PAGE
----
Scope II

In last week's post, we discussed the scope of identifiers in the C language, local, global, and the new loop local variables. This week we will be looking at file local identifiers, how static got co-opted to mean something completely different, and how this all relates to functions.

File Local

Last week I showed the situation where you can easily create one global variable in two files accidentally, potentially causing yourself a lot of issues. To fix a bunch of these issues, C has (the worst named keyword in the WORLD) “static”. The word static does not give the smallest hint as to what it does, so let me explain in the next few examples.

First, when applied to a global variable, it limits the scope to the file.


static char buffer[80];
static float notVisibleInUpdateChar;
int main(void) {
    buffer[0] = 'x';
    printf("%c\n", buffer[0]);


static char buffer[80];
void UpdateFirstChar(void) {
    buffer[0] = 'c';

This can be read as buffer_in_main and buffer_in_UpdateFirstChar. These two instances of buffer are different and do not interact. Main can see buffer_in_main, but not buffer_in_UpdateFirstChar. You would get a compiler error for an undefined variable if you try to access notVisibleInUpdateChar from UpdataFirstChar()..

This program prints out the letter x as you might expect.

Static Local Variables

Unfortunately, C also uses the static keyword to limit scope and to change the lifetime of function/loop variables. The visibility of a local variable is just the function/loop, so having a static local variable would not change the visibility. The variable is still only visible to the code in the function.

But, this usage of the static keyword shows another feature of static that is much different. Instead of the function local variable being created when the function is called and destroyed when the function exits, it is created when the program starts and never gets destroyed.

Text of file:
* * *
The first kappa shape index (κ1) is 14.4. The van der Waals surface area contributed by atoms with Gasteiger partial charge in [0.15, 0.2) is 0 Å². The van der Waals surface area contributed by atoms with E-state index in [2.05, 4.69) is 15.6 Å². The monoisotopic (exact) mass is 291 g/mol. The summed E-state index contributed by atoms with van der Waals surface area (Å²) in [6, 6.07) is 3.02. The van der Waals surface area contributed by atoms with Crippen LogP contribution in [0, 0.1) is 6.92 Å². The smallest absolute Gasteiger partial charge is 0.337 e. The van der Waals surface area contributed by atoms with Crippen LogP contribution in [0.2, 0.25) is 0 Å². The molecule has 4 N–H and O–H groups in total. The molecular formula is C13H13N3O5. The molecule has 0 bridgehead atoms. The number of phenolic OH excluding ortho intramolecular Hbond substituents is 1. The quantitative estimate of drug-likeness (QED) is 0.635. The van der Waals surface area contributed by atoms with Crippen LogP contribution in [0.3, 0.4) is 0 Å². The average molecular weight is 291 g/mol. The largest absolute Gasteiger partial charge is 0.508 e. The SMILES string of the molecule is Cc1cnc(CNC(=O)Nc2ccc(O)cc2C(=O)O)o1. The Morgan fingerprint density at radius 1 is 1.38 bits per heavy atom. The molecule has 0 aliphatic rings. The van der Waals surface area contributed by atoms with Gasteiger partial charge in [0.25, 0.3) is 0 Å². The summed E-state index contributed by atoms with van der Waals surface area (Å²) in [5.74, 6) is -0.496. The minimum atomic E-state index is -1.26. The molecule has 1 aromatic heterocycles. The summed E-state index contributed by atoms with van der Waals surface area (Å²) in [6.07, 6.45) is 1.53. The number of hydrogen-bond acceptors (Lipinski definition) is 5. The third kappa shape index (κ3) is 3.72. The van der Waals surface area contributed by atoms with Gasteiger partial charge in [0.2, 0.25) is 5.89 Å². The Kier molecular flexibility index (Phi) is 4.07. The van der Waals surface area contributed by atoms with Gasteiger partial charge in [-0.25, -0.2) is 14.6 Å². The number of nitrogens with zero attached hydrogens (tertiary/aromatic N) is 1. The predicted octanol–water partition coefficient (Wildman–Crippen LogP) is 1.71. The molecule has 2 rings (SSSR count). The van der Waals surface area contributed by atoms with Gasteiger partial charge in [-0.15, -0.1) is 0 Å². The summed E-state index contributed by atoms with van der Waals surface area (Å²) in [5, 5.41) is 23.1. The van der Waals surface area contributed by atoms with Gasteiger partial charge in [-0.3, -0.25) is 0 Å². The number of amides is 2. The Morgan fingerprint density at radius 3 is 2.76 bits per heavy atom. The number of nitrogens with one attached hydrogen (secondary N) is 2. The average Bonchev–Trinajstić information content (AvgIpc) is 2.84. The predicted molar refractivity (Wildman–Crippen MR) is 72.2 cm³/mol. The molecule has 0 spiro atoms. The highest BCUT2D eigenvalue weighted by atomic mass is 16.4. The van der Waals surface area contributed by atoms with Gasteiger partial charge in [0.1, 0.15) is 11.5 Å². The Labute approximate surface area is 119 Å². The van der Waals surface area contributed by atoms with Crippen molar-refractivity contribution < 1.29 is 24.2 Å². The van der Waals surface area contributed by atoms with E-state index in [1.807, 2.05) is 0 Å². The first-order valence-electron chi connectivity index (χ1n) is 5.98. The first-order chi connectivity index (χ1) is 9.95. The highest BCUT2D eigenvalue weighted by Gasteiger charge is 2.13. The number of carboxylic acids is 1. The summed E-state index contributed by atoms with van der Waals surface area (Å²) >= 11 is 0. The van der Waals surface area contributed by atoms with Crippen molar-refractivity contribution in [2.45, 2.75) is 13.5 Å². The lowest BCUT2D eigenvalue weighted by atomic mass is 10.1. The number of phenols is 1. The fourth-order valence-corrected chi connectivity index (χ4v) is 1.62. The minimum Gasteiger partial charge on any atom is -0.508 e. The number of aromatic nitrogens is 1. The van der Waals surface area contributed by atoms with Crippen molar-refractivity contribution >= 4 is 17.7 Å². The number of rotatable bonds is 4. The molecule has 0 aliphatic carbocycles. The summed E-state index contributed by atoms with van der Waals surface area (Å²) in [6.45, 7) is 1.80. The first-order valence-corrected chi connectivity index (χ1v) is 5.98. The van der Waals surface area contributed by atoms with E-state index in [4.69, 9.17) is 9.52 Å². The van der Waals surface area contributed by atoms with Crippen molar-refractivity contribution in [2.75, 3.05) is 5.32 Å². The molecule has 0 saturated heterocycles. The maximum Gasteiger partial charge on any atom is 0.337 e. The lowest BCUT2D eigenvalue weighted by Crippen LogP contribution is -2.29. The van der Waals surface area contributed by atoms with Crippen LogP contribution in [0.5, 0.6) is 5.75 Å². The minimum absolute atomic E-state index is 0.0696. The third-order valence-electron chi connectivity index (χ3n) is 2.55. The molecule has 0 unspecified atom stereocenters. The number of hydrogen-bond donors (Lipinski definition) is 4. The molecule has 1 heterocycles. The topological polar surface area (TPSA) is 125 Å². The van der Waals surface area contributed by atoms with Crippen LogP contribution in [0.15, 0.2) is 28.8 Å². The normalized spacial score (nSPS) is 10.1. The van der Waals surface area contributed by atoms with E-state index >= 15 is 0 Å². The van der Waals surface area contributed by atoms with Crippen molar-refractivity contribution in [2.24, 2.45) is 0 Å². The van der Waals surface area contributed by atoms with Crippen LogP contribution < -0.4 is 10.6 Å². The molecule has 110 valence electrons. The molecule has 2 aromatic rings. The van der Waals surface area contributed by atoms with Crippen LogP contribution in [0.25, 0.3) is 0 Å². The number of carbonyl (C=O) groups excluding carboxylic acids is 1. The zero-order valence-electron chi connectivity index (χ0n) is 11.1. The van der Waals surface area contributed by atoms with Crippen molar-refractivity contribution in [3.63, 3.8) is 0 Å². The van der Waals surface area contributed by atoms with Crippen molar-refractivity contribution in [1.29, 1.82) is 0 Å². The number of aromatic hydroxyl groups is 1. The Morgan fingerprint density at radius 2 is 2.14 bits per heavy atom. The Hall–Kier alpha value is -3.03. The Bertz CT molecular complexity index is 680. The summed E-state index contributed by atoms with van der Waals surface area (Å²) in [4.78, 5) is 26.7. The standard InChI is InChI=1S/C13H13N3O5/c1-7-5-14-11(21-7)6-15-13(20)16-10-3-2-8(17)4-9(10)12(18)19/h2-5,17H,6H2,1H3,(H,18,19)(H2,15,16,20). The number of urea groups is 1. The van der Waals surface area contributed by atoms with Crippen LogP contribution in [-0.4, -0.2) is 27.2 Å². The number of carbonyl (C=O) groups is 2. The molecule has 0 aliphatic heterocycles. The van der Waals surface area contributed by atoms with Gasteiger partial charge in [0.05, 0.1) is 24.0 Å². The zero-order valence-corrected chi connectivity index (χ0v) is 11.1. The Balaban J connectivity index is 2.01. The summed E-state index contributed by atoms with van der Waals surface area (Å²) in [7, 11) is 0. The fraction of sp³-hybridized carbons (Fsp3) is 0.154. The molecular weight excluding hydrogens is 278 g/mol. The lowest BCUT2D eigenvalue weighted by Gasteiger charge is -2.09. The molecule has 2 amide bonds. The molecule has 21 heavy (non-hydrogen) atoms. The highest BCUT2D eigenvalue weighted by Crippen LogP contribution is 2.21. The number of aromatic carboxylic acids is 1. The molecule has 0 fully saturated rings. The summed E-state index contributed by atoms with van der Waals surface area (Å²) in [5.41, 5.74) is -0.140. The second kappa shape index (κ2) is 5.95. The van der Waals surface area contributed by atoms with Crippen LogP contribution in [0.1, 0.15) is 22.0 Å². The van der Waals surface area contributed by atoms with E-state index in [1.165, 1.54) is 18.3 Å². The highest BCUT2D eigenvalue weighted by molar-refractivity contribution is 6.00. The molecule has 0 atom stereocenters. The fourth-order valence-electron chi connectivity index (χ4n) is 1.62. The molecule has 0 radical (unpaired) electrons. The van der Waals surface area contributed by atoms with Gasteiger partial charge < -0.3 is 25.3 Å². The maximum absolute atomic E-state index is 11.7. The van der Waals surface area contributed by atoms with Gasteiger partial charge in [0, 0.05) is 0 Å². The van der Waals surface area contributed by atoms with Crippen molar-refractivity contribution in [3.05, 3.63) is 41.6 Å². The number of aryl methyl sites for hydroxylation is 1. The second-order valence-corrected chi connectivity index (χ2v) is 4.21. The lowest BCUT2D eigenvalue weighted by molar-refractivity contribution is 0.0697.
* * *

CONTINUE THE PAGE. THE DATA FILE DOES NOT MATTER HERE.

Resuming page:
void first(void) {
  static uint32_t i = 1;

The variable remembers its value between function calls. Call the routine once, set a value. Call it again and the original value is still there. It is like a global variable but only visible to this function.

This can be useful:

1) void process(void) {
2)   static bool isFirstCall=true;
3)   if (isFirstCall) {
4)      doSomethingSpecial();
5)      isFirstCall = false;
6)   }
7)  ...
8) }

On line 1, the variable isFirstCall is initialized to true and this line never gets executed again. The first time process() is called, checking isFirstCall on line 3 succeeds and the initialization code on line 4 runs so isFirstCall is set to false on line 5. Since isFirstCall is static, its value is remembered between calls. The subsequent calls of process() bypass lines 4 and 5 because isFirstCall is false. And since isFirstCall is a local variable, it’s only visible in the process() function, which is the only place it’s needed.


The visibility of functions is treated in a similar manner as variables. In their unadorned state, they are global and their names cannot be duplicated within a program. If you mark them static, they become file local and can only be used by other functions in that same file. Though valid, reusing function names in multiple files can cause you a heap of hurt when debugging a program.

spi.c :

void SPIInit( void) {

static void SPIGetMutex( void) {


void PressureInit(void) {

static int32_t PressureReadADC( ADC_CHANNEL_T which) {

SPIInit() and PressureInit() are visible anywhere in the program, typically to make them available to main(). However, SPIGetMutex() is only visible to other functions in spi.c and PressureReadADC() is only visible to other functions in pressure.c.

Scope refers to the visibility of an identifier in a program. The placement of variable declarations will give loop local, function local, or global visibility. By using the static keyword, we can limit the visibility to file local as well. Limiting scope is a good thing because it avoids unintended identifier reuse and forces correct calling through the published interfaces to functions.

This post is part of a series. Please see the other posts here.

By Dtjrh2 (Own work) [CC BY-SA 3.0 (], via Wikimedia Commons

By Dtjrh2 (Own work) [CC BY-SA 3.0 (], via Wikimedia Commons